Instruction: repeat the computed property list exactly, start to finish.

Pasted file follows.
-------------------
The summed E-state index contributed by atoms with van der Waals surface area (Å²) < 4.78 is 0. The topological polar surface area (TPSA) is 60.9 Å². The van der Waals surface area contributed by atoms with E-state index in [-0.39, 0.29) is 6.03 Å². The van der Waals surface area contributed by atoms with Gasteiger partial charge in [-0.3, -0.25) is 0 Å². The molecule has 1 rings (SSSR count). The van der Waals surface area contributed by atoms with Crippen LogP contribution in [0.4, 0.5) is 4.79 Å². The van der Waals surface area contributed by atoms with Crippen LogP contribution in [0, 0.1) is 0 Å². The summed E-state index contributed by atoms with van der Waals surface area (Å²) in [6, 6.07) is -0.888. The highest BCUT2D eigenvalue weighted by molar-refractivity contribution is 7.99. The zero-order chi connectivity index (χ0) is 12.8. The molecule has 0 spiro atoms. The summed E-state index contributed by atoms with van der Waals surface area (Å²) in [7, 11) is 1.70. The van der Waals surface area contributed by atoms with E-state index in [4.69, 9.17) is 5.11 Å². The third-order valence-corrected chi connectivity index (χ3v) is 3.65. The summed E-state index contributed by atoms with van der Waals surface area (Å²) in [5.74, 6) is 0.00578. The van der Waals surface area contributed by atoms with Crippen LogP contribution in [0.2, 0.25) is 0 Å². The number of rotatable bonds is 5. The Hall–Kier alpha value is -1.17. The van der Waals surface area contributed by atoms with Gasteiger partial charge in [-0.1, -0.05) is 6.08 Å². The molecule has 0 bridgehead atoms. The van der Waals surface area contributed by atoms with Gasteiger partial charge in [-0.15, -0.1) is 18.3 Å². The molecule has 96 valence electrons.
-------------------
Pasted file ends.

The summed E-state index contributed by atoms with van der Waals surface area (Å²) < 4.78 is 0. The topological polar surface area (TPSA) is 60.9 Å². The van der Waals surface area contributed by atoms with E-state index in [-0.39, 0.29) is 6.03 Å². The van der Waals surface area contributed by atoms with Gasteiger partial charge in [-0.3, -0.25) is 0 Å². The molecule has 1 rings (SSSR count). The van der Waals surface area contributed by atoms with Crippen LogP contribution in [0.4, 0.5) is 4.79 Å². The van der Waals surface area contributed by atoms with Crippen LogP contribution in [0, 0.1) is 0 Å². The summed E-state index contributed by atoms with van der Waals surface area (Å²) in [6, 6.07) is -0.888. The highest BCUT2D eigenvalue weighted by molar-refractivity contribution is 7.99. The zero-order chi connectivity index (χ0) is 12.8. The molecule has 0 spiro atoms. The summed E-state index contributed by atoms with van der Waals surface area (Å²) in [7, 11) is 1.70. The van der Waals surface area contributed by atoms with E-state index in [4.69, 9.17) is 5.11 Å². The third-order valence-corrected chi connectivity index (χ3v) is 3.65. The summed E-state index contributed by atoms with van der Waals surface area (Å²) in [5.74, 6) is 0.00578. The van der Waals surface area contributed by atoms with Crippen LogP contribution in [0.2, 0.25) is 0 Å². The number of rotatable bonds is 5. The Hall–Kier alpha value is -1.17. The van der Waals surface area contributed by atoms with Gasteiger partial charge in [-0.1, -0.05) is 6.08 Å². The molecule has 0 bridgehead atoms. The van der Waals surface area contributed by atoms with Gasteiger partial charge in [-0.15, -0.1) is 18.3 Å². The molecule has 96 valence electrons.